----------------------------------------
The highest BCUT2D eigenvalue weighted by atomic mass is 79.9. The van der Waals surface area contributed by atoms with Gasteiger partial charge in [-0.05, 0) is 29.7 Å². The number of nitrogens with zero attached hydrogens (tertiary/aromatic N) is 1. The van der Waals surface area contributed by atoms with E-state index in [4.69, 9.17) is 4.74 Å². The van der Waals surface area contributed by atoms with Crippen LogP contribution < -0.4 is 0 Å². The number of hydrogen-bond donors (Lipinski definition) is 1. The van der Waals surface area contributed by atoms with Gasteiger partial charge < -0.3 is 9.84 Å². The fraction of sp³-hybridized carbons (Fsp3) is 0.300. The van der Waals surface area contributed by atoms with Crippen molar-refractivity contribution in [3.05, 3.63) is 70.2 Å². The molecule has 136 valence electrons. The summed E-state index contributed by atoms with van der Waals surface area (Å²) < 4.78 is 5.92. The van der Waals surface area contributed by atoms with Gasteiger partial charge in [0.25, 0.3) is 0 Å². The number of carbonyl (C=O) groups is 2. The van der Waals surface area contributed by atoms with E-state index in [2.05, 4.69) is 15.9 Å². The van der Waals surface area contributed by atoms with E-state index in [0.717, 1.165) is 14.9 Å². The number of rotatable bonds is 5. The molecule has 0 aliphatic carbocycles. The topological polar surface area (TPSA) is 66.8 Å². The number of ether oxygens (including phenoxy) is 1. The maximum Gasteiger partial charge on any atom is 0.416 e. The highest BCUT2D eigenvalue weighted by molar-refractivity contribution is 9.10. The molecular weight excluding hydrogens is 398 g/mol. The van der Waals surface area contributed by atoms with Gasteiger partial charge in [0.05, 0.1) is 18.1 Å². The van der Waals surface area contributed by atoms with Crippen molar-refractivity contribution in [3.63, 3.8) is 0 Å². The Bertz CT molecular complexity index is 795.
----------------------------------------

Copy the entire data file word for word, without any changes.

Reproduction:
The highest BCUT2D eigenvalue weighted by atomic mass is 79.9. The van der Waals surface area contributed by atoms with Gasteiger partial charge in [-0.05, 0) is 29.7 Å². The number of nitrogens with zero attached hydrogens (tertiary/aromatic N) is 1. The van der Waals surface area contributed by atoms with E-state index in [4.69, 9.17) is 4.74 Å². The van der Waals surface area contributed by atoms with Crippen LogP contribution < -0.4 is 0 Å². The number of hydrogen-bond donors (Lipinski definition) is 1. The van der Waals surface area contributed by atoms with Gasteiger partial charge < -0.3 is 9.84 Å². The fraction of sp³-hybridized carbons (Fsp3) is 0.300. The van der Waals surface area contributed by atoms with Crippen molar-refractivity contribution in [3.05, 3.63) is 70.2 Å². The molecule has 136 valence electrons. The summed E-state index contributed by atoms with van der Waals surface area (Å²) < 4.78 is 5.92. The van der Waals surface area contributed by atoms with Gasteiger partial charge in [0.25, 0.3) is 0 Å². The number of carbonyl (C=O) groups is 2. The van der Waals surface area contributed by atoms with E-state index in [2.05, 4.69) is 15.9 Å². The van der Waals surface area contributed by atoms with E-state index in [0.717, 1.165) is 14.9 Å². The number of rotatable bonds is 5. The molecule has 0 aliphatic carbocycles. The topological polar surface area (TPSA) is 66.8 Å². The number of ether oxygens (including phenoxy) is 1. The maximum Gasteiger partial charge on any atom is 0.416 e. The highest BCUT2D eigenvalue weighted by molar-refractivity contribution is 9.10. The molecular weight excluding hydrogens is 398 g/mol. The van der Waals surface area contributed by atoms with Gasteiger partial charge in [0.05, 0.1) is 18.1 Å². The van der Waals surface area contributed by atoms with Crippen molar-refractivity contribution in [3.63, 3.8) is 0 Å². The Bertz CT molecular complexity index is 795.